EDITOR'S NOTE: It's my pleasure today to introduce a new contributor to BCB. Below you'll find the debut post of longtime friend of the site Josh Wussow, formerly of Inside Wisconsin Sports. - KL
On the cusp of his age 30 season, John Axford needs to decide what kind of a pitcher he will be going forward. After blowing nine games for the Crew in 2012, the smoke-thrower may be in the midst of some statistical soul-searching. His 4.67 ERA, 39 walks, and 10 allowed home runs across just 69.1 innings account for a major red flag. Combined, these figures burdened the Brewers' closer with an additional 20 earned runs (36 vs. 16 in 2011).With Opening Day just months away, can he find a way to get his career back on track?
Let's look at some of his more advanced metrics. Depending upon who you believe, Axford was worth either 0.2 wins above replacement (Fangraphs/fWAR) or -1.2 WAR (Baseball Reference/rWAR). The deeper you dive, the clearer the problems become. According to PITCHf/x, Ax's average fastball velocity last season was 96.1, a career high. At the same time, his effectiveness with the pitch plummeted. After being devastating with the heater in 2011 (6.9 runs above average), the 2012 Axford Express found itself deep in the red (-5.1 runs above average). I'll spare you the exact totals on his breaking pitches. Suffice to say that his curveball, formerly a plus pitch, suffered from his inability to command the fastball. His slider was still alright, but a man can't live on sliders alone.
Can he turn things around? If I had to guess, I'd say yes. One of the best things about Fangraphs is their forecasts for the coming season. Bill James has projected Axford to go 4-4 in 2013, notching 45 saves (one off his career high), while striking out 90 batters over 72 innings (11.25 K/9). That last stat is notable because, despite his struggles in '12, Axford posted a K/9 of 12.1. Keep that projected dip in mind as we ponder a few more numbers.
The rest of the forecast looks fairly pleasant, until you get to his Batting Average on Balls in Play (BABIP). Beyond simply measuring a batter's average against the pitcher, BABIP marks their effectiveness on pitches they actually send into the field. It's something of a "bad luck" metric, showing how often balls off the hitters' bats actually fall in for hits. With that said, James expects the opposition to rake at a .331 clip against the Brewers' closer, a sizable jump from his 2012 mark of .307. How can his result-based numbers improve when hitters are teeing off on him? It depends on the kind of hits they're getting. Specifically, James expects Ax to give up only five home runs, as opposed to the ten he yielded last year. Home runs, especially when there are walked men lurking on base, are bad news for a closer.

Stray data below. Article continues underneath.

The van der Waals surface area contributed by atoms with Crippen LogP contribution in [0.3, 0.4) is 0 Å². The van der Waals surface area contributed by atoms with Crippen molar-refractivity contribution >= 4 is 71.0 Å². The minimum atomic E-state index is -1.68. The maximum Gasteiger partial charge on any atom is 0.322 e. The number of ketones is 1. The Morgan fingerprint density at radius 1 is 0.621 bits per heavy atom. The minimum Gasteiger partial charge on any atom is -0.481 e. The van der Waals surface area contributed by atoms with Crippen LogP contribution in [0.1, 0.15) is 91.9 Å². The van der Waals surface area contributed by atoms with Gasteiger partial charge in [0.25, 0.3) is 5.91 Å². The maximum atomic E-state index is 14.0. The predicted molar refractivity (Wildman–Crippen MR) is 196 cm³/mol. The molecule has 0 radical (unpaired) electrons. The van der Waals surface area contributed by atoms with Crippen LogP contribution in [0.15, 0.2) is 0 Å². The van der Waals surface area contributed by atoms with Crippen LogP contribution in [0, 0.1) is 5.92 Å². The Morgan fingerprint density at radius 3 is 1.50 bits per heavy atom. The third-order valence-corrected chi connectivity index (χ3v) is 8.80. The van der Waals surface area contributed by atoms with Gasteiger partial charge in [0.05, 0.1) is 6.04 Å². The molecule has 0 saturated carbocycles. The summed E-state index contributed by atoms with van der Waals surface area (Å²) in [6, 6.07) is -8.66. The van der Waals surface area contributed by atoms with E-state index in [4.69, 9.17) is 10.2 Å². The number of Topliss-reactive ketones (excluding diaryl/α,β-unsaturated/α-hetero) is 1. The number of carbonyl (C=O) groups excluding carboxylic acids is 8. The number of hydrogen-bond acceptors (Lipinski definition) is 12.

Forecasting the future is one thing, but let's take a look at some history. Have their been closers in Axford's age range that, despite giving up double digit home runs, have gone on to continued success in their careers? Combing through a list of statistically similar players, I came upon a couple of cases. While with the Houston Astros in '08, a 30 year-old Jose Valverde gave up 10 homers over 72 innings. In the years that followed he was able to reduce that total considerably, at the expense of his strikeout figures. In '08, he posted 10.4 K/9. Since then, his totals have fallen off considerably. In '11, when he racked up an AL-leading 49 saves, he struck out just 8.6 men per complete game. This new approach resulted in just five opposing home runs.
Even more notable is the 1995 season of Roberto Hernandez (this one, not the one formerly known as Fausto Carmona). The White Sox closer saved 32 in his age 30 season, allowing nine home runs versus a K/9 figure of 12.7. His 3-7 record was earned over the course of 57 finished games, which isn't all that far fetched from Ax's 5-8 mark over 54 finished. Hernandez focused more on throwing strikes in the 1996 season, for which he was rewarded with six additional saves (38), a 6-5 record, and an ERA of just 1.91. He allowed just a pair of home runs, while dropping his K/9 ratio to an even 9.0. It's the old baseball truth - speed doesn't mean much if you can't control it. Taking a few miles an hour off of the pitch will allow for better accuracy, which is the key to a long and productive career in a major league bullpen.
The moral of the story? Axford needs to stop trying to blow batters away. His speed is excellent, but it's a lack of control that's getting him into trouble. It's resulting in poor counts, extra walks, and fat pitches for the hitters. His breaking stuff, as good as it may be, isn't going to be effective if he doesn't command the heater. Can he bounce back? Of course. In fact, I'd say it's fairly likely that he'll right the ship and post solid numbers in 2013.
An interesting postscript - Axford will likely be closing for Team Canada in the 2013 World Baseball Classic. This is notable for several reasons. First, he'll have to alter his routine. The extra game experience he'll get could help him work out the kinks by the time the regular season gets underway. A glance at the Team Canada coaching staff yields another note - Paul Quantrill, a longtime MLB relief pitcher, will be among those guiding the pitching staff. While he earned just 21 saves in his 14 years in the majors, Axford's fellow Canadian was known for his excellent control. Over the final six years of his career, in fact, the righthander only twice posted a BB/9 ratio above 2.0. He was also exceptionally durable, leading the American League in games pitched from 2001-2004. While Quantrill might not be the sort of pitcher who could mentor a closer in his early 20's, he may be exactly the sort of tutor Axford needs right now.